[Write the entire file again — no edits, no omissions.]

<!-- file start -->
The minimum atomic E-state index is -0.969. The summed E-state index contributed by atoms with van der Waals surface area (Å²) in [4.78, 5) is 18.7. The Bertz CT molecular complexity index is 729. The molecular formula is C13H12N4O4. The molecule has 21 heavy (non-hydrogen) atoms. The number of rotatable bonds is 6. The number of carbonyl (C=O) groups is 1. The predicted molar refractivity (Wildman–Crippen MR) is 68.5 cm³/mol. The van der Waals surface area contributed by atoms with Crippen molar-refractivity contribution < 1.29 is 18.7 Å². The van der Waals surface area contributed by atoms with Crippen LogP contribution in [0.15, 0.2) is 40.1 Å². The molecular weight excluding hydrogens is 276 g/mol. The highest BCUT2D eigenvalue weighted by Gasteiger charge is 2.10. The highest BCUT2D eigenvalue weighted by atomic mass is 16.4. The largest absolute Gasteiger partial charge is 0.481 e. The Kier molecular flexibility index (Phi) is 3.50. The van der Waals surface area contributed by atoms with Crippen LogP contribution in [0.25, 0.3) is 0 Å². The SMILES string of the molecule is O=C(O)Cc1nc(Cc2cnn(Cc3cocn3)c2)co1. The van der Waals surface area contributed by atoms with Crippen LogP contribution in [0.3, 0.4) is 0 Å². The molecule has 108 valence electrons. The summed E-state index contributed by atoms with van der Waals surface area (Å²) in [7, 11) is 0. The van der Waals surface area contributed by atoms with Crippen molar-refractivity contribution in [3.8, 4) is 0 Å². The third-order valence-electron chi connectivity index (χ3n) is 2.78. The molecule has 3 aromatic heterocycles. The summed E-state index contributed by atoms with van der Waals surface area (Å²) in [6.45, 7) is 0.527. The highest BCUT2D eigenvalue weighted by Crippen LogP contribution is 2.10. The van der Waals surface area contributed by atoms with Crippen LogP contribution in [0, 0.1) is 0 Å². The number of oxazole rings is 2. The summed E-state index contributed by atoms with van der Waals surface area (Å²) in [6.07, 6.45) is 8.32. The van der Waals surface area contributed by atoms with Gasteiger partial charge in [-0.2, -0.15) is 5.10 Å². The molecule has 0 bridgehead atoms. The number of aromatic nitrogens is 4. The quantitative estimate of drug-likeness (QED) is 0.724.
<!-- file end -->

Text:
The minimum atomic E-state index is -0.969. The summed E-state index contributed by atoms with van der Waals surface area (Å²) in [4.78, 5) is 18.7. The Bertz CT molecular complexity index is 729. The molecular formula is C13H12N4O4. The molecule has 21 heavy (non-hydrogen) atoms. The number of rotatable bonds is 6. The number of carbonyl (C=O) groups is 1. The predicted molar refractivity (Wildman–Crippen MR) is 68.5 cm³/mol. The van der Waals surface area contributed by atoms with Crippen molar-refractivity contribution < 1.29 is 18.7 Å². The van der Waals surface area contributed by atoms with Crippen LogP contribution in [0.15, 0.2) is 40.1 Å². The molecular weight excluding hydrogens is 276 g/mol. The highest BCUT2D eigenvalue weighted by Gasteiger charge is 2.10. The highest BCUT2D eigenvalue weighted by atomic mass is 16.4. The largest absolute Gasteiger partial charge is 0.481 e. The Kier molecular flexibility index (Phi) is 3.50. The van der Waals surface area contributed by atoms with Crippen LogP contribution in [0.25, 0.3) is 0 Å². The SMILES string of the molecule is O=C(O)Cc1nc(Cc2cnn(Cc3cocn3)c2)co1. The van der Waals surface area contributed by atoms with Crippen LogP contribution in [0.3, 0.4) is 0 Å². The molecule has 108 valence electrons. The summed E-state index contributed by atoms with van der Waals surface area (Å²) in [7, 11) is 0. The van der Waals surface area contributed by atoms with Crippen molar-refractivity contribution in [3.8, 4) is 0 Å². The third-order valence-electron chi connectivity index (χ3n) is 2.78. The molecule has 3 aromatic heterocycles. The summed E-state index contributed by atoms with van der Waals surface area (Å²) in [6.45, 7) is 0.527. The highest BCUT2D eigenvalue weighted by Crippen LogP contribution is 2.10. The van der Waals surface area contributed by atoms with Crippen LogP contribution in [0, 0.1) is 0 Å². The number of oxazole rings is 2. The summed E-state index contributed by atoms with van der Waals surface area (Å²) in [6.07, 6.45) is 8.32. The van der Waals surface area contributed by atoms with Gasteiger partial charge in [-0.2, -0.15) is 5.10 Å². The molecule has 0 bridgehead atoms. The number of aromatic nitrogens is 4. The quantitative estimate of drug-likeness (QED) is 0.724.